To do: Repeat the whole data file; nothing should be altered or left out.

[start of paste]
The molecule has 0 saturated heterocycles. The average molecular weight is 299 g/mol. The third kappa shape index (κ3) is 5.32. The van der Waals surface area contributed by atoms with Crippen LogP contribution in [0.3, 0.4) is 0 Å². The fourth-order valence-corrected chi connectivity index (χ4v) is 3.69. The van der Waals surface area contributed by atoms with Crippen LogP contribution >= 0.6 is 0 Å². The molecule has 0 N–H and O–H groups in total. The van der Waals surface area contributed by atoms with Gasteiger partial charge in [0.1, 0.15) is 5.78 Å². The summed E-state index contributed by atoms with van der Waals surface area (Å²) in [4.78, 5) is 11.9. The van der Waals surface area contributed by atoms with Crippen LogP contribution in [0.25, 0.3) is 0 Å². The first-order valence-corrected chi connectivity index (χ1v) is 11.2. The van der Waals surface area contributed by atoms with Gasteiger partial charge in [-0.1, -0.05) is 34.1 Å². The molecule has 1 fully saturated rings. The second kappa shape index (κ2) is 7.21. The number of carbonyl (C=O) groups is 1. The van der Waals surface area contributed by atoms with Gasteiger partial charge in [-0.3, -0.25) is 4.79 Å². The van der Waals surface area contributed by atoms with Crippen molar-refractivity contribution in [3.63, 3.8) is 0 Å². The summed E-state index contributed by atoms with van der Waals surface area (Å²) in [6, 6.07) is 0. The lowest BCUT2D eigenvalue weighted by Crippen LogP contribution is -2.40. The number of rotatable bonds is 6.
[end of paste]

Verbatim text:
The molecule has 0 saturated heterocycles. The average molecular weight is 299 g/mol. The third kappa shape index (κ3) is 5.32. The van der Waals surface area contributed by atoms with Crippen LogP contribution in [0.3, 0.4) is 0 Å². The fourth-order valence-corrected chi connectivity index (χ4v) is 3.69. The van der Waals surface area contributed by atoms with Crippen LogP contribution >= 0.6 is 0 Å². The molecule has 0 N–H and O–H groups in total. The van der Waals surface area contributed by atoms with Gasteiger partial charge in [0.1, 0.15) is 5.78 Å². The summed E-state index contributed by atoms with van der Waals surface area (Å²) in [4.78, 5) is 11.9. The van der Waals surface area contributed by atoms with Crippen LogP contribution in [0.25, 0.3) is 0 Å². The first-order valence-corrected chi connectivity index (χ1v) is 11.2. The van der Waals surface area contributed by atoms with Gasteiger partial charge in [-0.1, -0.05) is 34.1 Å². The molecule has 1 fully saturated rings. The second kappa shape index (κ2) is 7.21. The number of carbonyl (C=O) groups is 1. The van der Waals surface area contributed by atoms with Gasteiger partial charge in [-0.3, -0.25) is 4.79 Å². The van der Waals surface area contributed by atoms with Crippen molar-refractivity contribution in [3.63, 3.8) is 0 Å². The summed E-state index contributed by atoms with van der Waals surface area (Å²) in [6, 6.07) is 0. The lowest BCUT2D eigenvalue weighted by Crippen LogP contribution is -2.40. The number of rotatable bonds is 6.